Old theater posters gave notice of big entertainment to come
by Ken Weyand
Late 1800s and early 1900s
Back in the late 1800s and early 1900s, before the days of Chautauqua or Vaudeville, an assortment of show-people performed on theater stages and opera houses throughout the U.S. Various comedy acts, musical groups, magicians, and other entertainers were usually booked for a few nights – some were “one-night stands.”
Besides advance notices in local papers, publicists relied on posters sent to the theaters. The theater managers added the necessary dates and times, and posted them in their lobbies and other locations.
Many of the posters of the period were printed in various sizes using lithography, a printing process invented in the mid-1800s. Most of them measured about 22 x 32 inches.
The better ones were stone-lithographed, a process using eight colors and produced mostly in Boston and other large cities in the east. They were colorful and eye-catching, but printed on pulp paper designed to be thrown away by the time the attraction was shown.
Grand Theater in Keokuk, IA
At the Grand Theater in Keokuk, IA, posters were dutifully displayed before each engagement. When they were no longer needed, a custodian took them down. But instead of throwing them away, the custodian, sensing they might be of value, rolled many of them up in a large bundle and saved them in his garage. The process continued until about 1920.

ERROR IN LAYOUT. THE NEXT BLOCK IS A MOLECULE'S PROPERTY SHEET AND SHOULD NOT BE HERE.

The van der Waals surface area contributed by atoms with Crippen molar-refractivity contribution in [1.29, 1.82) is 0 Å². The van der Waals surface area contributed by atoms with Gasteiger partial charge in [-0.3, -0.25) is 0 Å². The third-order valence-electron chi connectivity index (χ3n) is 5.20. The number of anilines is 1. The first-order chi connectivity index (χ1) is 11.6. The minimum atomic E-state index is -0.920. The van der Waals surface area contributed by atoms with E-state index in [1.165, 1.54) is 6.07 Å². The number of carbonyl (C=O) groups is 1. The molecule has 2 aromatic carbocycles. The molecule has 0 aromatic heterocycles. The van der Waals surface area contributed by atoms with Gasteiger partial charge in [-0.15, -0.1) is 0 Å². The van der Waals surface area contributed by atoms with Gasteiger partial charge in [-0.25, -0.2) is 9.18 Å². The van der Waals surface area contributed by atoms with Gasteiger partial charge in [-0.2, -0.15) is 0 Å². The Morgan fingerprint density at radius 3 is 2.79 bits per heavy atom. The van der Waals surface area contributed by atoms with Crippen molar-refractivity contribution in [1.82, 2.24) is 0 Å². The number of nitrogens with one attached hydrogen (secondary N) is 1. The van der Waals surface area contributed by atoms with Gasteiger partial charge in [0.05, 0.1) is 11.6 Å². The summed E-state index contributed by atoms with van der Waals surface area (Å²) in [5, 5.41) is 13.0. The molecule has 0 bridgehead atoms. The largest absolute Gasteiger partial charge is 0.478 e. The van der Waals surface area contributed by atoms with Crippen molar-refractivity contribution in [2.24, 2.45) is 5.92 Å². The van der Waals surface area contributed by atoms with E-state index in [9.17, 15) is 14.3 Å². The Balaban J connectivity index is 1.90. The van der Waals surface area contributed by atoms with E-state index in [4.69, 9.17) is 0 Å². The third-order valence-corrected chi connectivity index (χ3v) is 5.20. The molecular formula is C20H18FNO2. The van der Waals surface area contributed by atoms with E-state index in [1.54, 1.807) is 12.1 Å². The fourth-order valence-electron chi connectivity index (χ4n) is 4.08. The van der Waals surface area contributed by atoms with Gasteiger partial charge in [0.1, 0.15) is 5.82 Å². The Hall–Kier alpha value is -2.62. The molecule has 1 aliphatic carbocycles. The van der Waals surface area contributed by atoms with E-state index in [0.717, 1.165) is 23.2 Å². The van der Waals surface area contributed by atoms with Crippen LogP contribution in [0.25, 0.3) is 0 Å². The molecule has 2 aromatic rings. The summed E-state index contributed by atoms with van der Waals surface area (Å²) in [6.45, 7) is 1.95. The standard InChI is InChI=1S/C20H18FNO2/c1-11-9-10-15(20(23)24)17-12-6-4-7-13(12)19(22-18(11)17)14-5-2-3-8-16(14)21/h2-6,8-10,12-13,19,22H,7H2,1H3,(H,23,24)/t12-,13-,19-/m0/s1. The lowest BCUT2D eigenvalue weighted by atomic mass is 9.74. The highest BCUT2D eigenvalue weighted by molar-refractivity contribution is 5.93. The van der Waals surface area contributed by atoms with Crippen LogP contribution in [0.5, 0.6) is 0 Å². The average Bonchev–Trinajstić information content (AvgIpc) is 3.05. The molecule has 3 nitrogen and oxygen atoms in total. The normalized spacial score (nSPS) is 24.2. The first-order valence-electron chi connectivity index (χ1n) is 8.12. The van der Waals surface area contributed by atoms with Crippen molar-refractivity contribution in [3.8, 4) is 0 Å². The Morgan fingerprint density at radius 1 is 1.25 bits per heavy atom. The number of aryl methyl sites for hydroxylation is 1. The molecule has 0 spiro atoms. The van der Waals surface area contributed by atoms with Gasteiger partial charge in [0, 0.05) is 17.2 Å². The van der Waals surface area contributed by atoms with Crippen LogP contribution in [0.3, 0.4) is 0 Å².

M.B. Curtis was a popular Hungarian Jewish actor
Hollywood Opera Co
By the time I acquired them, the roll of newsprint posters was in pretty bad shape – a bit on the moldy side and generally falling apart. I managed to salvage a few of the better ones, and had several dry-mounted and framed. Four of the posters were reprinted and sold as a set to gift shops.
Today a few of the framed posters and lithographed copies remain in my collection – reminders of a forgotten era of theater history.